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The New York Times, February 12, 1963

Soviet Bookman Keeps Busy Assembling Foreign Works - Twain Still a Favorite


Special to The New York Times


Since B. P. Kanevsky enjoys the books of Mark Twain he is naturally in a jovial frame of mind.

He is a tall, bespectacled bookman with a warm personality and an obliging grin who inhabits a plain office somewhere in the maze of Moscow's Lenin Library. It takes a guide to get there in this vast city of books. As chief of the International Book Exchange he has to assemble foreign books in many fields. Moscow's libraries have been exchanging books with American libraries for exactly 100 years, and the Lenin Library now sends Russian books to and receives American books from 216 American institutions. Like bookmen all over the world, Mr. Kanevsky consults New York's Publishers Weekly for the books he would like to have.

The particular subject of Mark Twain arises because Bradley Kelly of King Features Syndicate in New York is enthusiastically promoting exchanges of Mark Twain books. So far Mr. Kelly has arranged 10 exchanges; they include the libraries in Hannibal, Mo., where Mark Twain grew up; Elmira, N.Y., where his wife lived, and Hartford and Redding, Conn., where he lived at various times. Mr. Kanevsky and Mr. Kelly maintain a steady correspondence on a lively subject that fascinates both.

Favorite for Years

In Russia, Mark Twain has been a favorite author for years. Tom Sawyer and Huckleberry Finn are as familiar to Russians as to Americans. There are more than 100 Russian editions of "Tom Sawyer" alone. No one knows how many thousand scholarly theses on Mark Twain have been written and filed away by Russian students.

The earliest Mark Twain book in the Lenin Library dates from 1886 when "The Satirical and Humorous Stories of Mark Twain" was published in Russian. Apart from hundred of individual books, his complete works have been translated and collected in several editions since 1910. The latest in 12 volumes was published two years ago. Mr. Kanevsky says that Russian professional translators keep working over the texts, trying to make them more exact and readable, and every now and then a new edition is published.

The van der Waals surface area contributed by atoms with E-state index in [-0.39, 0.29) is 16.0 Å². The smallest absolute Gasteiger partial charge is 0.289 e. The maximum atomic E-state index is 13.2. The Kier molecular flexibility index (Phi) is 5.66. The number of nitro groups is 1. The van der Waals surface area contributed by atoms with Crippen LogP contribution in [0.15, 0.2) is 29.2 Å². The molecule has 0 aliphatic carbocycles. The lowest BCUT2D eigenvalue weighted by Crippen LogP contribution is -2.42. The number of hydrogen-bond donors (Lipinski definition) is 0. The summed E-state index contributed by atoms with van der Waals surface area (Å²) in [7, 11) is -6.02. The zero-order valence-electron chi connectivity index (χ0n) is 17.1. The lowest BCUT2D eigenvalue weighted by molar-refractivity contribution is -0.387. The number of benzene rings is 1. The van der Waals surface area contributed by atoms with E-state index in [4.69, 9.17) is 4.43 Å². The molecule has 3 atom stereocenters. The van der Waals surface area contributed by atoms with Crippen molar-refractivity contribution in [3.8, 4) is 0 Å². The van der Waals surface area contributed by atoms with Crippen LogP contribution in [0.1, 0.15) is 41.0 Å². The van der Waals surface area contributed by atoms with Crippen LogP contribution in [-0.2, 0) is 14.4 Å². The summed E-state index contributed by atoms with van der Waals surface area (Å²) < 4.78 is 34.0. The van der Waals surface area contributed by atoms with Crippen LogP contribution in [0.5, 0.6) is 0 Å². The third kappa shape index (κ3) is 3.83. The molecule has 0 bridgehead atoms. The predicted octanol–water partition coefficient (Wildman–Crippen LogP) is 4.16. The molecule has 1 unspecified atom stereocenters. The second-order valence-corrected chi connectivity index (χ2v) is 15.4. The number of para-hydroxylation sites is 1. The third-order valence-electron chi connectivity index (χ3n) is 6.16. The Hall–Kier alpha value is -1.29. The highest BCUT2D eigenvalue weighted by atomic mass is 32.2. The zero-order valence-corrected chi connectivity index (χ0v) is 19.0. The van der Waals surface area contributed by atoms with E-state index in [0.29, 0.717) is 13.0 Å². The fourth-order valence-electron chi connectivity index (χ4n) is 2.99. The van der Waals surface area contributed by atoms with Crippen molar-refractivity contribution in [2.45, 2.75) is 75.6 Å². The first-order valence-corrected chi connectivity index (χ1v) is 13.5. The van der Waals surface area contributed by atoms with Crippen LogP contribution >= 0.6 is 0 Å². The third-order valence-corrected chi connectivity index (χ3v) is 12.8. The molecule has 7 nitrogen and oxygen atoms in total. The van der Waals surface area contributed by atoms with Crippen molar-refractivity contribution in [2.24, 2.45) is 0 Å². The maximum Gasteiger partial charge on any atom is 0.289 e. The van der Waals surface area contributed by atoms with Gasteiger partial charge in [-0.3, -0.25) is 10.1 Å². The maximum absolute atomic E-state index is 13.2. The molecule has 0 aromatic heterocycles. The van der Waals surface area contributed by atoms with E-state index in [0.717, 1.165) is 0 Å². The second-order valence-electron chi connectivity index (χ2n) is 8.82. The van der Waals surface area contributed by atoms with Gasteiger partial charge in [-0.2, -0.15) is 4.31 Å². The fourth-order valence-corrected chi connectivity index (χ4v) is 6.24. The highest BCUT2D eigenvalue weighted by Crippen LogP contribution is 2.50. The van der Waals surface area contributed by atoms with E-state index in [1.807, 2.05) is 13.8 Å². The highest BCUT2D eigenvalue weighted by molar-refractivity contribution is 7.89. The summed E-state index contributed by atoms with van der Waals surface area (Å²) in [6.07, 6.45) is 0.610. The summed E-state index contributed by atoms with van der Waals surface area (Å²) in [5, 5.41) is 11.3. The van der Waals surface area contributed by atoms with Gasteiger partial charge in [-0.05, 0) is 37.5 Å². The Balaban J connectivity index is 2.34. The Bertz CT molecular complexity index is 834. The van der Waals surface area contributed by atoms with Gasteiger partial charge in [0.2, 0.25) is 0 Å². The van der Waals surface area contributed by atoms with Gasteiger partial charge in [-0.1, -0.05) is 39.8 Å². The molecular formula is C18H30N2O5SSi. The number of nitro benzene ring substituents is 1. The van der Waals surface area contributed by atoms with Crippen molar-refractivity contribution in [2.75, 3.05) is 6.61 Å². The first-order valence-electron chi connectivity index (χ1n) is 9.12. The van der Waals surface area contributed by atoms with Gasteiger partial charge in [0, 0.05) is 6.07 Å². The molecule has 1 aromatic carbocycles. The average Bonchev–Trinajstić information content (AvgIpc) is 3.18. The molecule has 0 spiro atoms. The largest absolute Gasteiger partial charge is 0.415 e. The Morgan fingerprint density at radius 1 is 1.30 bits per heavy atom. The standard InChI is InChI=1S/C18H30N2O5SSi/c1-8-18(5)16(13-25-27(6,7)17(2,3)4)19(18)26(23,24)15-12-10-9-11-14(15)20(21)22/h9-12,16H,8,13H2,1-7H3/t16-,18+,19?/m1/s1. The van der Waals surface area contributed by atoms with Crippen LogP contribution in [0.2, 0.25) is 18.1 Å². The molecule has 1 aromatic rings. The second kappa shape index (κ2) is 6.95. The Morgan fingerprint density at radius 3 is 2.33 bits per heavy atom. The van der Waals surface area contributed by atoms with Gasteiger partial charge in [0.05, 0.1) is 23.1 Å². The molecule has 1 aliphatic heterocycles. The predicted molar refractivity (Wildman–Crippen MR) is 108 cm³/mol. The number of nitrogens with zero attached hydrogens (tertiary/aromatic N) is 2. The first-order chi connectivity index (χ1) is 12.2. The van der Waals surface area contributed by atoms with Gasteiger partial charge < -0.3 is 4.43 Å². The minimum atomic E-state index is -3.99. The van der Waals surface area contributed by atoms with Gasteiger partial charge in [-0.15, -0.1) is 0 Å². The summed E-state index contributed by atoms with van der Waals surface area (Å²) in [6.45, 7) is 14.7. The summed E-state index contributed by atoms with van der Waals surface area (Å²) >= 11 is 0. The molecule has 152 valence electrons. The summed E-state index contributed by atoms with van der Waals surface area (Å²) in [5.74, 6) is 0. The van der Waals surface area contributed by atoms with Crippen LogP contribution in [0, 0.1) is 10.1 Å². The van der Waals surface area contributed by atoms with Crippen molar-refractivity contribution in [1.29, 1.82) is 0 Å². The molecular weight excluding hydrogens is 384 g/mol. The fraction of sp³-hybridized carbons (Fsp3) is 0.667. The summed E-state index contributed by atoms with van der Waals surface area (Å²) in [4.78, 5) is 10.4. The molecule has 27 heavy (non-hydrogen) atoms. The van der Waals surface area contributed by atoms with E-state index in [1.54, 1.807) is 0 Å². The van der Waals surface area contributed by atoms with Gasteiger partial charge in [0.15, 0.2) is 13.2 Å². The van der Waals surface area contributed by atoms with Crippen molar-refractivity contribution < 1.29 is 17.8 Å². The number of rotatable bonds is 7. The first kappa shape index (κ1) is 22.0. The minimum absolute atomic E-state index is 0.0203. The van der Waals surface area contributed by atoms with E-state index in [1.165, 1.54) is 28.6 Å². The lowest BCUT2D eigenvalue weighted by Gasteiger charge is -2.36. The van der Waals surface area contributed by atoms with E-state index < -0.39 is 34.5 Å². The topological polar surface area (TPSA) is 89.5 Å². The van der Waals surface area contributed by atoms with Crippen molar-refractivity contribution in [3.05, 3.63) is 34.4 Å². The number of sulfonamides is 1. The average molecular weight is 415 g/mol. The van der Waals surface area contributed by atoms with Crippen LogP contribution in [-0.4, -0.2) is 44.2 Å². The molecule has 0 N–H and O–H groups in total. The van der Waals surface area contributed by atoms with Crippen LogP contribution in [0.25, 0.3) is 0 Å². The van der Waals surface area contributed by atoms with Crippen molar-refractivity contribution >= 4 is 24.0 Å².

Apart from the Russian catalogue, the Lenin Library has a Mark Twain collection in many other languages - Polish, Bulgarian, Rumanian, Czechoslovakian, French, German, and, or course, English. The English collection includes an 1882 edition of "Mark Twain's Celebrated Jumping Frog, and Other Sketches." Van Wyck Brooks' "The Ordeal of Mark Twain" is on the shelves, as well as Bernard DeVoto's spirited rejoinder.

In other words, the Lenin Library, which occupies two huge buildings on Marx Prospekt, can supply the scholar as well as the general reader with everything he needs to know. Although the scholar can take a political attitude if he wants to the material represents every point of view.

American Books Plentiful

American Literary classics are generally well represented in the Lenin Library. There are a lot of Fenimore Cooper books there. Russian children especially, regard Cooper's stories as wonderful adventures in the forests. Last year Melville's "Moby Dick" was published in an edition of 50,000 copies with the powerful Rockwell Kent illustrations. It won the first prize for typographical excellence that year and has been sold out for months. On the other hand, the collection of Henry David Thoreau is comparatively meager, and lays emphasis on his nature writing. The author of "The Necessity of Civil Disobedience" is presumably not a Soviet hero, and will never appear on a Soviet postage stamp, as Mark Twain has.

Russians love Mark Twain, Mr. Kanevsky believes, because of his humor, his optimism, his democratic interest in all sorts of people and his love of justice. They have not forgotten that in 1907 he publicly defended Maxim Gorky who had carelessly come to America with a woman who was not his wife. That was one of our most enjoyable national scandals, and Mark Twain pitched in with gusto. In his desk drawer Mr. Kanevsky is currently harboring a fresh copy of Mark Twain's "Letters From [the] Earth," edited by Mr. DeVoto and published in New York last autumn. When he has had time to read the whole of it he may change his belief that Mark Twain was an optimistic writer. But perhaps not. Mr. Kanevsky is an optimist. Books on Mark Twain still keep coming to Soviet Russia's great library.

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